I think it's also important to ensure that many businesses start to think about mobile and how that integrates with Pinterest. With 75% of Pinterest usage happening on smartphone or tablets, that's an enormous number and websites that haven't been optimized for mobile viewing need to get on board (no pun intended).

    • I also agree, Vincent, well put. Where did you find that stat about 75% of Pinterest usage happening on mobile devices? That sounds like a report I would love to sink my teeth into. Pinterest is the king of the tablet, for sure, but I had no idea that the numbers were that drastic! If you could point me in the right direction so I could check out that report, I'd appreciate it! Thanks!

    • Great points as always, Vincent!

      It feels like it's been year that marketers have been "predicting" mobile internet usage to be the wave of the future. Well, guess what? It's happening! I know when I'm not at work, in front of my computer, my phone is my gateway to the web. If I can't visit a sit on my phone, there's an excellent chance I won't visit it once I'm at a computer.

  • I've been a strong proponent of logos/watermarks for two decades. Telling ppl to put the info in a corner is inviting pirates and thieves to do as they wish. It's a HUGE issue for photographers. There's even a tumblr site about "photo stealers." You would not believe how many ppl steal photos by cropping out the corner logo/watermark, and putting their own info onto an image.

    IF you are going to protect and market your work, be it photos themselves or photos of products you sell, put the logo/watermark where it is VERY difficult to cover or crop off. I am not saying a big ol' ugly watermark like the big photo agencies. WHY do you think they do what they do?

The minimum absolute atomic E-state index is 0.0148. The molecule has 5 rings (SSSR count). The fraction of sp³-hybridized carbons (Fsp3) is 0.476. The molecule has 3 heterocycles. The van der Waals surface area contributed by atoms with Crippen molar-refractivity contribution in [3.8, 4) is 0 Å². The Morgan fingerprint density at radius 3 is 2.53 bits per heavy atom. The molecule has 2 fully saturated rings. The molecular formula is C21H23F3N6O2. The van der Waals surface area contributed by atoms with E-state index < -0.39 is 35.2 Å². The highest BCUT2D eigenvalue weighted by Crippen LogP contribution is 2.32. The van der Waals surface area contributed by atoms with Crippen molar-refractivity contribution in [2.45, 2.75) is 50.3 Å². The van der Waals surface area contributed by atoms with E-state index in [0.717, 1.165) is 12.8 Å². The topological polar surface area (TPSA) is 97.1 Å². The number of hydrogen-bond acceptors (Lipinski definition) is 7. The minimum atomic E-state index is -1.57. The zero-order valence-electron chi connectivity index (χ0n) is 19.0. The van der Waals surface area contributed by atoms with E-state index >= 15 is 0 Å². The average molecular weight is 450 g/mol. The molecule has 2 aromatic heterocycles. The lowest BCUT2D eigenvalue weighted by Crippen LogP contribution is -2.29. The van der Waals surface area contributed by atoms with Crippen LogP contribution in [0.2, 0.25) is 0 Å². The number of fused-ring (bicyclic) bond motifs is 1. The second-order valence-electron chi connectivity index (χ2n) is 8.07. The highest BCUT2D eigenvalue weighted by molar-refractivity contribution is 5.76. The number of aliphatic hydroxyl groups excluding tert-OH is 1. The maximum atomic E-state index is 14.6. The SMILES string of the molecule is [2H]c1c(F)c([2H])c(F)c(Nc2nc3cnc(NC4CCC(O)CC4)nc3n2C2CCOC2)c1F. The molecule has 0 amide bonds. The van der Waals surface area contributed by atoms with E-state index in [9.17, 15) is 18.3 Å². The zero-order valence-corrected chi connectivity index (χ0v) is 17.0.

Make it LEGIBLE. Be sure the website or company/business name is VERY readable. No weird handwriting, italic or script fonts which are unreadable. No matter how much money you pay when you hire the popular logo designers. I often wonder if high-priced, so-called famous logo designers care if your logo is readable?

    These are major issues. Ppl simply refuse to believe this happens, til they whine about it when someone steals their work. Or can't read their logo.

    I do not know why ppl will moan and groan when someone passes their work off as someone's else's, but refuse to take the steps to protect their work. Can't have it both ways!

    Do it right or don't bother.

    • Totally agree, Jenny.

      I'm a member of a Pinterest marketing group board that has sadly been overrun with spammers. I get SO annoyed when I see one of them has stolen my image, but because I always put the Tailwind logo, users will at least know where to go to find the actual article.

Published by
Allie Lewis